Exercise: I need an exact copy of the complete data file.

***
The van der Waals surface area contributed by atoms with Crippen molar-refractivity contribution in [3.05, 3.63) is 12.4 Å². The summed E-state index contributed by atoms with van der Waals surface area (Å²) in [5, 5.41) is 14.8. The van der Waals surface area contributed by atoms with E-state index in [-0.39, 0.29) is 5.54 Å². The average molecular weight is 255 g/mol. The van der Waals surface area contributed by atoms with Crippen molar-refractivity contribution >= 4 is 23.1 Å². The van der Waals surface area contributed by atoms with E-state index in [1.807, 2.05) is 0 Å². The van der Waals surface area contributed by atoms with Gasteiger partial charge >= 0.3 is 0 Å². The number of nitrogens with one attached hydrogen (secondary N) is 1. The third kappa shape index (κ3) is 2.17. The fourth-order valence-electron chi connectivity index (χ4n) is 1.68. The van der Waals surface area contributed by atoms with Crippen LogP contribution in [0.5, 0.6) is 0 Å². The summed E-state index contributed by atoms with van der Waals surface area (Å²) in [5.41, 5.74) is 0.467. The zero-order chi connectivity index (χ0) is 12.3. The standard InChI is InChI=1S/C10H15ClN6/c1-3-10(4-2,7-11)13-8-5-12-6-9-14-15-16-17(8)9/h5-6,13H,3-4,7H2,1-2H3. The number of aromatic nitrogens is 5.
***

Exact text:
The van der Waals surface area contributed by atoms with Crippen molar-refractivity contribution in [3.05, 3.63) is 12.4 Å². The summed E-state index contributed by atoms with van der Waals surface area (Å²) in [5, 5.41) is 14.8. The van der Waals surface area contributed by atoms with E-state index in [-0.39, 0.29) is 5.54 Å². The average molecular weight is 255 g/mol. The van der Waals surface area contributed by atoms with Crippen molar-refractivity contribution >= 4 is 23.1 Å². The van der Waals surface area contributed by atoms with E-state index in [1.807, 2.05) is 0 Å². The van der Waals surface area contributed by atoms with Gasteiger partial charge >= 0.3 is 0 Å². The number of nitrogens with one attached hydrogen (secondary N) is 1. The third kappa shape index (κ3) is 2.17. The fourth-order valence-electron chi connectivity index (χ4n) is 1.68. The van der Waals surface area contributed by atoms with Crippen LogP contribution in [0.5, 0.6) is 0 Å². The summed E-state index contributed by atoms with van der Waals surface area (Å²) in [5.41, 5.74) is 0.467. The zero-order chi connectivity index (χ0) is 12.3. The standard InChI is InChI=1S/C10H15ClN6/c1-3-10(4-2,7-11)13-8-5-12-6-9-14-15-16-17(8)9/h5-6,13H,3-4,7H2,1-2H3. The number of aromatic nitrogens is 5.